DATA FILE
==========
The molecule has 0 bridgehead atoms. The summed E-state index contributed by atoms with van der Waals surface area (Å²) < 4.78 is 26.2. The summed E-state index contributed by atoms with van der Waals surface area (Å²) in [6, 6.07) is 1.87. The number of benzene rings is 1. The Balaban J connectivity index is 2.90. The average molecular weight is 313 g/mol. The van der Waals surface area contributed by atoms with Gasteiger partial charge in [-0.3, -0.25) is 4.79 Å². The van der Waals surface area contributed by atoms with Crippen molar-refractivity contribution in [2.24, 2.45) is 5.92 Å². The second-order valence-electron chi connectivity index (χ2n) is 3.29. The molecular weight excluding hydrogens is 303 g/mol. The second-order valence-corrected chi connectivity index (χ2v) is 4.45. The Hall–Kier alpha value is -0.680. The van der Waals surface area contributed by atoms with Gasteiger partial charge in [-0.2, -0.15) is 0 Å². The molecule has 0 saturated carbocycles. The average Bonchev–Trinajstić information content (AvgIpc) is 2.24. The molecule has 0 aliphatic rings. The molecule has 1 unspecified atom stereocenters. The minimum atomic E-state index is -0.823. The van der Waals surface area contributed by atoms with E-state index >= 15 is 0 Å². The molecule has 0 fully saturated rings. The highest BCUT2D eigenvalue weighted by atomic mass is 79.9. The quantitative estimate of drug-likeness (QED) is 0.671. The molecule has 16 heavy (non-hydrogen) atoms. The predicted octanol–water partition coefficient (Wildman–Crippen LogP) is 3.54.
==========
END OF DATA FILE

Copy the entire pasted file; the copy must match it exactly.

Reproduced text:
The molecule has 0 bridgehead atoms. The summed E-state index contributed by atoms with van der Waals surface area (Å²) < 4.78 is 26.2. The summed E-state index contributed by atoms with van der Waals surface area (Å²) in [6, 6.07) is 1.87. The number of benzene rings is 1. The Balaban J connectivity index is 2.90. The average molecular weight is 313 g/mol. The van der Waals surface area contributed by atoms with Gasteiger partial charge in [-0.3, -0.25) is 4.79 Å². The van der Waals surface area contributed by atoms with Crippen molar-refractivity contribution in [2.24, 2.45) is 5.92 Å². The second-order valence-electron chi connectivity index (χ2n) is 3.29. The molecular weight excluding hydrogens is 303 g/mol. The second-order valence-corrected chi connectivity index (χ2v) is 4.45. The Hall–Kier alpha value is -0.680. The van der Waals surface area contributed by atoms with Gasteiger partial charge in [-0.2, -0.15) is 0 Å². The molecule has 0 saturated carbocycles. The average Bonchev–Trinajstić information content (AvgIpc) is 2.24. The molecule has 0 aliphatic rings. The molecule has 1 unspecified atom stereocenters. The minimum atomic E-state index is -0.823. The van der Waals surface area contributed by atoms with E-state index >= 15 is 0 Å². The molecule has 0 fully saturated rings. The highest BCUT2D eigenvalue weighted by atomic mass is 79.9. The quantitative estimate of drug-likeness (QED) is 0.671. The molecule has 16 heavy (non-hydrogen) atoms. The predicted octanol–water partition coefficient (Wildman–Crippen LogP) is 3.54.